I’m finishing up Gena Showalter’s second book of the Lords of the Underworld series, The Darkest Kiss. And I’m excited because my friend who recommended the series assured me that the books get better as the series progresses, which is always a treat! Anyway, I’ve been intrigued by a sub-plot of the series wherein the pantheon of Greek gods, led by Zeus, has been overturned by the Titans, whom the Greeks had previously conquered to take over Olympus. Payback’s a bitch, dontcha know? So, now we have a situation where a group of grouchy gods are newly returned to power, running the show and pulling the strings, taking an interest in people and circumstances that the Greek gods had been inclined to ignore for millennia. Note to self:  try to avoid becoming the object of attention of all-powerful gods intent on demonstrating their power and getting their revenge on. Not a good situation. But underlying that storyline is the extraordinary idea that our gods, or the idea of our God, can change over time and how that can truly rock our worlds.

In The Darkest Kiss, the Titans, led by Cronus, are handing out assignments—which are not at all optional—to the Lords of the Underworld who have been mostly left alone by the Greek gods for millennia. This is not a welcome development for our favorite alpha hunks.  Our boys have learned to live with the demons they host and have even come to some accommodation of the death curse suffered by Violence, Pain and Death. Until true love frees them all from this vile curse in book one, The Darkest Night. I do love my HEAs. But now, Cronus has commanded Wrath to kill Pain’s beloved, and Death to take the soul of the only woman he’s loved in thousands of years. Talk about a buzzkill. Needless to say, the Lords of the Underworld are not big fans of these gods-in-charge and are hoping for another change in management, which does not appear to be forthcoming at this point.

Which got me thinking about the ways we each conceive of our own personal gods or God. I’m a big believer in the God of many faces—the Divine that exists and that isn’t me. I’m happy and comforted to believe there is something bigger than me out there managing the chaos and creating purpose. But I haven’t always believed as I do, and in fact, my concept of the Divine has evolved right along with the rest of me, allowing me to experience a change in Universal management whenever I feel the need. If only our friends, the Lords of the Underworld, could see things my way.

Now I understand that many people feel that God is a fixed entity or idea. Maybe He is that old man with a white beard who sits up on his clouds in heaven weighing our every move and judging the quality of our characters. Or perhaps your God is a more benevolent Jesus, trailing love and mercy in His wake for all who follow him and maybe even those who don’t, depending on your particular understanding of Christianity. Or maybe your God is closer to the Jewish and Muslim construct, a non-personal energy that cannot and should not be depicted in any sort or concrete form, to avoid idolatry. I believe that the God of many faces is all of these embodiments and more.

I think God is so much bigger than our limited imaginations can conceive that it is the height of hubris to presume that any one of us, or any group of us can define the Divine in any sort of categorical way. And my apologies if I’m offending anyone, but that just seems silly to me. The Divine, by definition, is infinite. We, and our thinking, also by definition, are finite. Do the math.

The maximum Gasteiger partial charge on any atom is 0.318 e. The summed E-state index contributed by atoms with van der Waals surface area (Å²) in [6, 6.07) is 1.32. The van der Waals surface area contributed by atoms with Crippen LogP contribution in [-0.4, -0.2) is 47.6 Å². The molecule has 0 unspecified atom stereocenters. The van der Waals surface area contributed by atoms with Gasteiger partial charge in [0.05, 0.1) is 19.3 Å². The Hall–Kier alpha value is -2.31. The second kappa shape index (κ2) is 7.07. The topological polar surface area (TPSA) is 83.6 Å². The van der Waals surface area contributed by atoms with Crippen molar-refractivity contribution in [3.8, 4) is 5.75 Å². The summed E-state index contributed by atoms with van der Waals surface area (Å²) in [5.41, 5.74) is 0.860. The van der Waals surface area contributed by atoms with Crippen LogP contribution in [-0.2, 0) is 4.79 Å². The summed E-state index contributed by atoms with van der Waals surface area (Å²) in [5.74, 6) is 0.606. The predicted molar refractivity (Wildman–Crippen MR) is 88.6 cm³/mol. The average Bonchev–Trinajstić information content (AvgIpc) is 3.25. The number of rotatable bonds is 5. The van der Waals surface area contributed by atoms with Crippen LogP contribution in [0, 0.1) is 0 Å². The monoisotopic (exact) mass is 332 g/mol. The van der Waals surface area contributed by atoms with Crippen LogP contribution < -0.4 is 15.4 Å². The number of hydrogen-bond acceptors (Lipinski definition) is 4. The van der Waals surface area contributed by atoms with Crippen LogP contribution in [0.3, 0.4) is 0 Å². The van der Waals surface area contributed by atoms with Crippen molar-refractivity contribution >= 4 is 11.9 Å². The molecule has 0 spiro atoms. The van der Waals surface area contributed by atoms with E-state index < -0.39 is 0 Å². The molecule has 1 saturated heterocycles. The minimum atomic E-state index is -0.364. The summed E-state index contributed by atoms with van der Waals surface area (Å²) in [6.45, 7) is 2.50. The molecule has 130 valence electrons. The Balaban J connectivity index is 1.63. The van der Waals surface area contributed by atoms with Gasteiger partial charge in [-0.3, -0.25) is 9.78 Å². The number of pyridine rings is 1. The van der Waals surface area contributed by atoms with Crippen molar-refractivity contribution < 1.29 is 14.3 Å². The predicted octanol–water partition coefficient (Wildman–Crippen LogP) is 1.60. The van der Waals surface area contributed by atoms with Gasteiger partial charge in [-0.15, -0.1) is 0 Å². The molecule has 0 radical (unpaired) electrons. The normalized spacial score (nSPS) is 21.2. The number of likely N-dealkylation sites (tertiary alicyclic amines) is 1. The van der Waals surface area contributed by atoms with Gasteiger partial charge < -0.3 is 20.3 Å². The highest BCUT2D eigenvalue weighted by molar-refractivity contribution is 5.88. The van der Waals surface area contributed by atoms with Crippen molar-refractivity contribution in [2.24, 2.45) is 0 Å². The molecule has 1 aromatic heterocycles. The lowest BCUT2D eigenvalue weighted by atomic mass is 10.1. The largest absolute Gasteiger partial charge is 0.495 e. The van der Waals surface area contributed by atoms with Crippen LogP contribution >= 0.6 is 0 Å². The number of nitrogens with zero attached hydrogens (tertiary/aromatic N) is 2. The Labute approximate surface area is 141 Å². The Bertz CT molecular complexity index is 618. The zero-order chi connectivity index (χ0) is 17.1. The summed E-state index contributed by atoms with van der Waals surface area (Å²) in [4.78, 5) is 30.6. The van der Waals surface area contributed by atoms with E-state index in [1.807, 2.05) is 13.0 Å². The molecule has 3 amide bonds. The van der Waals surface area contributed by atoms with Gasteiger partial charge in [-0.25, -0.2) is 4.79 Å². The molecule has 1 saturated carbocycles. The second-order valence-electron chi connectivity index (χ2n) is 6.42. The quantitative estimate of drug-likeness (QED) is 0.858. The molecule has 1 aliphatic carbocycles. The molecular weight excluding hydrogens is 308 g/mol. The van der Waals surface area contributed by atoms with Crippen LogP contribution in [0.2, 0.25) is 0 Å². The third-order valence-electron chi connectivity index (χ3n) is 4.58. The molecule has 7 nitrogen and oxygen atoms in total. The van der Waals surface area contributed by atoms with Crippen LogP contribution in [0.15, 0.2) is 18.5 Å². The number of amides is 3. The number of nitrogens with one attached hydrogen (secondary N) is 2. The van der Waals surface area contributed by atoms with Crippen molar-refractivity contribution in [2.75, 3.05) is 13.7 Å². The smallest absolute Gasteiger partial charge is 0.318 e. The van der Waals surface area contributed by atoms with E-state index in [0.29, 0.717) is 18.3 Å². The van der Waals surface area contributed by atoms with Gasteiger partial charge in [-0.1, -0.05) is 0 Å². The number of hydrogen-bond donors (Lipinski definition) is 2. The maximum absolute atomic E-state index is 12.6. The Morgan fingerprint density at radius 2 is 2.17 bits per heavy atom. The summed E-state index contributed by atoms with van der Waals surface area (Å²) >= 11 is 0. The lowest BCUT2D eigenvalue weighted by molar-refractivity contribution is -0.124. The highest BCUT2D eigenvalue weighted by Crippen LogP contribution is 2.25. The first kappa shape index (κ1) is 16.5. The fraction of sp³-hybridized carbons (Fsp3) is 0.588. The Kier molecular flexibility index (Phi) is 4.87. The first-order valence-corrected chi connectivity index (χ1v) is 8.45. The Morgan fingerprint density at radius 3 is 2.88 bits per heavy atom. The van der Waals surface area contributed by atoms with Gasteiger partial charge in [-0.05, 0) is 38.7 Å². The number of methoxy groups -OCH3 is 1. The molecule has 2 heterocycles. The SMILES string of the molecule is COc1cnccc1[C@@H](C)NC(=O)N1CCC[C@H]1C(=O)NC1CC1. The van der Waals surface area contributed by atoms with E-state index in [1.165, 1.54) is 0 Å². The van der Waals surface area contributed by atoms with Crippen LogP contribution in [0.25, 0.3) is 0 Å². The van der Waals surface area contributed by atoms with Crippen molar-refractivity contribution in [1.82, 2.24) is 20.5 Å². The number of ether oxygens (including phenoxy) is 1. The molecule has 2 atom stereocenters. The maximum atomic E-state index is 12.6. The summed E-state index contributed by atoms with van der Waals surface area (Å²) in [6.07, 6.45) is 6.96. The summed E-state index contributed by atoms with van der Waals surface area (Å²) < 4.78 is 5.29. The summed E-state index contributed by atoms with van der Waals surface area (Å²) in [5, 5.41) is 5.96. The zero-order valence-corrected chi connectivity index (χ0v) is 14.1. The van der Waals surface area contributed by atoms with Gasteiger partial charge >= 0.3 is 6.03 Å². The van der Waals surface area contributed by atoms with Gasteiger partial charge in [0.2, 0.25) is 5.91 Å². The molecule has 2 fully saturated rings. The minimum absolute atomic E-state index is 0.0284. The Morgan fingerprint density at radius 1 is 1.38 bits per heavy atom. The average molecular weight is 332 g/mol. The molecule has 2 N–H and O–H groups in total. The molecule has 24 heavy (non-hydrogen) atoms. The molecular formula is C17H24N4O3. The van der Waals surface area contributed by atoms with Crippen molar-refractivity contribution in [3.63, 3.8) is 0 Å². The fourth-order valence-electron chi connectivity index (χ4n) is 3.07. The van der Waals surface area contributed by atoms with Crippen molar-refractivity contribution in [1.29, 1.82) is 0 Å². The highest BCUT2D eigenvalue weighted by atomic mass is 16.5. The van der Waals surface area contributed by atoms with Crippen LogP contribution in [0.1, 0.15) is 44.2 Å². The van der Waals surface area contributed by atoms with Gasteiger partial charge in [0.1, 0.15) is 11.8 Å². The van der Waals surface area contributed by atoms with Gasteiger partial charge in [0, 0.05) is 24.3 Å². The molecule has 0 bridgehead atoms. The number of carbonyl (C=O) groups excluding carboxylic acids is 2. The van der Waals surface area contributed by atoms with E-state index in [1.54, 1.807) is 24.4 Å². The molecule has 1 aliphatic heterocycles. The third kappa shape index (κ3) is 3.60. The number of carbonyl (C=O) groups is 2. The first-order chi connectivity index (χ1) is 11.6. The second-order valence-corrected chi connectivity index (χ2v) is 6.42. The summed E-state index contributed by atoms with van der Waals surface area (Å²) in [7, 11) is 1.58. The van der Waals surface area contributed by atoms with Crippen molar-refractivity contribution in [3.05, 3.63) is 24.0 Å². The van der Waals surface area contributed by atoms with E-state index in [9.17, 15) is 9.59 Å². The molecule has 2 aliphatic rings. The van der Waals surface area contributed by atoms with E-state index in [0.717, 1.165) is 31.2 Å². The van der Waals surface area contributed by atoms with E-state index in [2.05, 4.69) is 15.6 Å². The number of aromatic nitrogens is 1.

If you buy into my logic, we can be like Cronus and his cronies and oust the current leadership in favor of a more proactive deity or deities. Or, we can discern that our needs are best served by a more distantly benevolent supreme being who is well disposed toward us, but perhaps a bit too busy to attend to our more mundane concerns. Which is OK, as long as the Big Guy shows up when we’re in the foxhole, forgetting that we were functional atheists prior to our current consternation.

Or perhaps you prefer a more activist universal life force. No problem.  Being infinite, the God of many faces can help us with any problem under the sun, including what to wear and what to eat and who to date and which job to take. Infinity can accommodate anything we can throw at it. That’s what it means to be infinite. Pretty cool. In fact, we can write the most perfect job description we can conceive, and the infinite will always have the exact quals we desire. Because that’s also what it means to be infinite.

We can change our conception of the Divine and therefore our relationship to our God or gods as often as we feel the urge. If we’re burdened by a concept of a frightening, judgmental God as a souvenir from our unhappy childhood, we can ditch that construct and build a more loving, compassionate, merciful God. If we’re wracked with guilt and convinced we’re going to Hell, we can work through these malevolent ideas and move toward integration and peace through confession, restitution and authentic remorse. All is possible with that which is infinite. Infinite possibilities is the name of the game. We are only limited by our finite thinking.

I love the world building in this series and I love the thought experiment inspired by the idea that gods can be conquered and ousted from power. I can’t say I like either of these sets of thugs-in-gods’-clothing, but perhaps we’ll see a third set of deities as the series progresses, or maybe the Greeks will be chastened by defeat and more benevolently disposed toward our heroes. In any case, it is all infinitely interesting and infinitely entertaining in my finite world.

 

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